Isolating & Managing Disruptive Students: Classroom Management Tips for Habitually and Intentionally Disruptive Students

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Need Some Help?

Do your students hang from the rafters? Do the other teachers on the hallway complain as you have the loudest classroom on the hallway? If your class appears to act more like a circus than students engaged in a learning environment, then you may want to change the way you go about bringing order to your classroom.

Personally, I do not think that learning can take place until your classroom is disciplined enough for that exchange of information to occur. I understand that sometimes teachers do activities in their classroom that encourage students to interact with other students, thus creating noise, etc. However, I am primarily referring to students who are out of control in a learning environment, one in which a teacher is attempting to instruct his or her students.

Every Teacher Has At Least One…

Every teacher loves to have that perfect class in which everything seems to be running smoothly until that one student walks in who challenges the teacher’s patience level. Now, you have that one student who will disrupt and disturb your class constantly and habitually. It is to the point in which the other students are politely asking the student to avoid interrupting their learning experience. If you have this situation, there is an effective measure that you can take to quiet the disturbance.

Moving Students

Sometimes a student who is continually being disruptive needs some time away. Speak to the student and tell him or her how the distraction is affecting his or her learning and the learning of the whole class. Have a designated place in the classroom for the student to go when he or she needs to regain focus. This may mean a different table or quiet area of the classroom. This is not to isolate the student, but to give him or her a choice about where to go when focusing becomes difficult. You may find that the student will willingly go there.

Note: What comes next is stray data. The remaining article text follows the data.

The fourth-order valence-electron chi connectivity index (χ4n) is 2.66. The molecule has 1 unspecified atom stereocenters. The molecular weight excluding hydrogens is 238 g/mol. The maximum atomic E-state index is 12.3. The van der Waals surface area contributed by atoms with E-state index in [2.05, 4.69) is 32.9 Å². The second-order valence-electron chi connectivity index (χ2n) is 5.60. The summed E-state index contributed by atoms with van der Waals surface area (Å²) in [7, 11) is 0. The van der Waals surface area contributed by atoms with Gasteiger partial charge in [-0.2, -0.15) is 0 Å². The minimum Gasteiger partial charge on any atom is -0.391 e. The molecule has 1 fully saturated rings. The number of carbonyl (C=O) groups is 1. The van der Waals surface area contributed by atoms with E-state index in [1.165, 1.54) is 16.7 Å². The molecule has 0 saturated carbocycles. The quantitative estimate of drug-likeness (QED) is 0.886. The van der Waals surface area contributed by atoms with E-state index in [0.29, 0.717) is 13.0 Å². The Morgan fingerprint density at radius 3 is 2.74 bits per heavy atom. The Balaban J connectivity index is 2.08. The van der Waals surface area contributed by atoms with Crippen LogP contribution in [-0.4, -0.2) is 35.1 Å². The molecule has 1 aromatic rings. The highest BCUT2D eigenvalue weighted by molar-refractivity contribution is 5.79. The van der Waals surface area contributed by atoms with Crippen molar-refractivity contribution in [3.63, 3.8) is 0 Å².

When there are no other students around, the student may be able to regain focus on the work at hand. Be sure when using the SmartBoard, blackboard or dry-erase board that the student is in full view of the teaching instruction being presented.

After allowing the student some quiet time, most students will want to return to the class when they have regained focus. Students can return to the rest of the class when they are ready. Eventually the student learns self-discipline in the classroom.

What if it Doesn’t Work?

Talk to the student and see what is occurring in the student’s life that is causing this problematic behavior. Sometimes, you will discover that the student has a parent serving in the armed forces in Iraq or some other life changing event is occurring in the student’s life.

Other times, you will discover that the student is in desperate need of attention and is acting out at school as there has been a recent addition to the family or the student’s mother has remarried. So, the student feels the need to get attention at school, which as his behavior is being reported to the parent, the student is getting negative attention at home as well.

In these situations, the student may be open to talking about this problem with you, the teacher, or if the teacher is uncomfortable hearing the personal life of this student, a teacher should send the student to his/her counselor so that the student can get the attention that he or she needs.

Generally, if a student is misbehaving, there is a deeper reason that accounts for the problematic behavior.